Five things you might have missed this week

This week has been filled with controversial promises by presidential candidates, Golden Globe nominations and the Supreme Court debating whether affirmative action is unconstitutional. Here are a few things you might have might this week.

Trump wants no Muslims in the U.S., according to release

Presidential candidate Donald Trump is calling for a total and complete shutdown of Muslims entering the United States until representatives can figure out a solution.

“Without looking at the various polling data, it is obvious to anybody the hatred is beyond comprehension… Until we are able to determine and understand this problem and the dangerous threat it poses, our country cannot be the victims of horrendous attacks by people that believe only in Jihad and have no sense of reason or respect for human life. If I win the election for President, we are going to make America great again,” Trump said.

After the controversial statement, many protested including Muslim boxer Muhammad Ali, who defended his religion and encouraged others to do the same.

“We, as Muslims, have to stand up to those who use Islam to advance their own personal agenda,” Ali said in a statement. “They have alienated many from learning about Islam. True Muslims know or should know that it goes against our religion to try and force Islam on anybody.”

Supreme Court keeps quiet about assault weapons

The U.S. Supreme Court on Monday rejected a challenge by gun rights activists to a Chicago suburb’s ordinance banning assault weapons, which bans the use of semi-automatic rifles and high-capacity magazines. The 2013 ordinance passed by the city of Highland Park, Illinois will remain in place.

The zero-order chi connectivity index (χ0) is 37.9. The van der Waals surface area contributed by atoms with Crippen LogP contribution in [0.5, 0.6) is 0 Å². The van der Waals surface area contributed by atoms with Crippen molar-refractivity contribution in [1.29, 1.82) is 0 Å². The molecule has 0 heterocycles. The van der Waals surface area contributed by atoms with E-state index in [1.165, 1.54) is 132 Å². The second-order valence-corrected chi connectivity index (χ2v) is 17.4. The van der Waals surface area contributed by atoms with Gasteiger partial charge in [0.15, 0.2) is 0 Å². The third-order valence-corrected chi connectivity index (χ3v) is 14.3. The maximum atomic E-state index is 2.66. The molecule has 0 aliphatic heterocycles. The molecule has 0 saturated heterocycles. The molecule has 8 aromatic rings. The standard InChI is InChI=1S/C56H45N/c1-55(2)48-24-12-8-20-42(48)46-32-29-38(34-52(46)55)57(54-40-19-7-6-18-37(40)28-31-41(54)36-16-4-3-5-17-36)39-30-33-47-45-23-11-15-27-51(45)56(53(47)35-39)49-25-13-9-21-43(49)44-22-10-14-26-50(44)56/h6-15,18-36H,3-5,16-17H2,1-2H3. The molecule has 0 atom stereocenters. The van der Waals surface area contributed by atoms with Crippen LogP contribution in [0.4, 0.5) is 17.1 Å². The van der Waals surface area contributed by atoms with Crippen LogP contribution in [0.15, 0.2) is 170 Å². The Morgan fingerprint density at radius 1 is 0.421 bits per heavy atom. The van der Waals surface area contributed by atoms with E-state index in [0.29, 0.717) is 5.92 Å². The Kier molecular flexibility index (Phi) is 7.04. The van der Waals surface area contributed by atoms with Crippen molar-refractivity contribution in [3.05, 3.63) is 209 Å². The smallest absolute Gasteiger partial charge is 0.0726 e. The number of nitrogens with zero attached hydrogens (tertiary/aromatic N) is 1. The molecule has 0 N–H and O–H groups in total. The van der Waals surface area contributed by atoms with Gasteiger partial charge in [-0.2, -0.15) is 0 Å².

On Monday, the Supreme Court passed on hearing that challenge. This comes in a time after the recent mass shooting in San Bernardino, where the status of gun control is a hot issue between gun owners and activists.

President Barack Obama noted that the husband-and-wife shooters who killed the 14 people had stockpiled assault weapons and ammunition and called for new limits on assault weapons.

The Supreme Court hasn’t taken on a major gun case since 2010, in McDonald v. City of Chicago.

Nike forms lifetime bond with LeBron James

The Cleveland Cavaliers forward player said “I do” to the shoe company for a lifelong deal that could surpass $500 million, according to a source close to deal. That’s an estimated $30 million annual income.

“We can confirm that we have agreed to a lifetime relationship with LeBron that provides significant value to our business, brand and shareholders,” Nike said in a statement. “We have already built a strong LeBron business over the past 12 years, and we see the potential for this to continue to grow throughout his playing career and beyond.”

This is the first lifetime deal in the shoe and apparel company’s 44-year history. The company won’t disclose on how much the deal is worth.

Golden Globe nominations are out

As the announced runner-ups rolled out Thursday, Todd Haynes’ film “Carol,” about a lesbian affair in 1950s New York, led the nominations for the 73rd Annual Golden Globes, earning five overall.

Some snubs were also there as “Spotlight,” one of the best-reviewed dramas of the year, got a Best Picture nomination, but no one in its ensemble cast, including leads Michael Keaton and Rachel McAdams, received a nod for the film.

In a surprising note, Amy Schumer picked up a best actress in a comedy nomination for her performance in “Trainwreck.” The film, which she co-wrote, also earned a nomination for best comedy or musical.

Supreme Court debating affirmative action policy

The Supreme Court is debated whether an affirmative action program at a U.S. university is constitutional.

For years, public colleges and universities have been able to consider race in admissions— to add diversity within institutions. It also gave disadvantaged applicants the shot they deserve.

A white student sued the University of Texas, saying she was rejected in 2008 because of her race. The case made it to the Supreme Court two years ago. And the Court avoided giving a direct answer, instead sending the case back to a lower court to take a closer look. It is now back on the Supreme Court’s list again.

If the court decides that affirmative action is unconstitutional, there could be a whole reversal to many university policies nationwide.

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